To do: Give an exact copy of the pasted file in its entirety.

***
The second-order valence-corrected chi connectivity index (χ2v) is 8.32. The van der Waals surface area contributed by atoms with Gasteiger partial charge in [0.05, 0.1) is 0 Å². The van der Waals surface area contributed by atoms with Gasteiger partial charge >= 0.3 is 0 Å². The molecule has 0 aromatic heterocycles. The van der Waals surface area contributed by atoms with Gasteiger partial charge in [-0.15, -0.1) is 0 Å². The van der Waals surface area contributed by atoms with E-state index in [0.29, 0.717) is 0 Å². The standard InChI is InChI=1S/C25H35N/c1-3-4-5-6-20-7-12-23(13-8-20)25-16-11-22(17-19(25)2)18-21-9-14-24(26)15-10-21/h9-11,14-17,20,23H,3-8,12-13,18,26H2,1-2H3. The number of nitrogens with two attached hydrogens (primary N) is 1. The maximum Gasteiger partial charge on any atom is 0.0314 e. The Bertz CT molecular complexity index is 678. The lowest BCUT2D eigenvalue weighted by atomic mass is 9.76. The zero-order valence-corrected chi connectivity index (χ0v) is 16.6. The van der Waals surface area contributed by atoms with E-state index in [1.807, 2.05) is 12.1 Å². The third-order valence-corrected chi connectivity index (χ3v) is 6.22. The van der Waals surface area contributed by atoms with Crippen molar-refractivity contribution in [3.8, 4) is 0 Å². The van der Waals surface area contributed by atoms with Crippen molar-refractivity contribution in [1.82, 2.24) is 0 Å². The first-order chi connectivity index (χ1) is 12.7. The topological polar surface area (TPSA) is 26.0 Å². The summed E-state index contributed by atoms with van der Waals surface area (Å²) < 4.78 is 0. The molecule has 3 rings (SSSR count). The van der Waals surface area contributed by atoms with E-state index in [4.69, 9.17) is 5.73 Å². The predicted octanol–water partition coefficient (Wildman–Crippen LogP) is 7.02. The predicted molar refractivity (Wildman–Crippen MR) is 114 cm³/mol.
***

The second-order valence-corrected chi connectivity index (χ2v) is 8.32. The van der Waals surface area contributed by atoms with Gasteiger partial charge in [0.05, 0.1) is 0 Å². The van der Waals surface area contributed by atoms with Gasteiger partial charge >= 0.3 is 0 Å². The molecule has 0 aromatic heterocycles. The van der Waals surface area contributed by atoms with Gasteiger partial charge in [-0.15, -0.1) is 0 Å². The van der Waals surface area contributed by atoms with E-state index in [0.29, 0.717) is 0 Å². The standard InChI is InChI=1S/C25H35N/c1-3-4-5-6-20-7-12-23(13-8-20)25-16-11-22(17-19(25)2)18-21-9-14-24(26)15-10-21/h9-11,14-17,20,23H,3-8,12-13,18,26H2,1-2H3. The number of nitrogens with two attached hydrogens (primary N) is 1. The maximum Gasteiger partial charge on any atom is 0.0314 e. The Bertz CT molecular complexity index is 678. The lowest BCUT2D eigenvalue weighted by atomic mass is 9.76. The zero-order valence-corrected chi connectivity index (χ0v) is 16.6. The van der Waals surface area contributed by atoms with E-state index in [1.807, 2.05) is 12.1 Å². The third-order valence-corrected chi connectivity index (χ3v) is 6.22. The van der Waals surface area contributed by atoms with Crippen molar-refractivity contribution in [3.8, 4) is 0 Å². The van der Waals surface area contributed by atoms with Crippen molar-refractivity contribution in [1.82, 2.24) is 0 Å². The first-order chi connectivity index (χ1) is 12.7. The topological polar surface area (TPSA) is 26.0 Å². The summed E-state index contributed by atoms with van der Waals surface area (Å²) < 4.78 is 0. The molecule has 3 rings (SSSR count). The van der Waals surface area contributed by atoms with E-state index in [4.69, 9.17) is 5.73 Å². The predicted octanol–water partition coefficient (Wildman–Crippen LogP) is 7.02. The predicted molar refractivity (Wildman–Crippen MR) is 114 cm³/mol.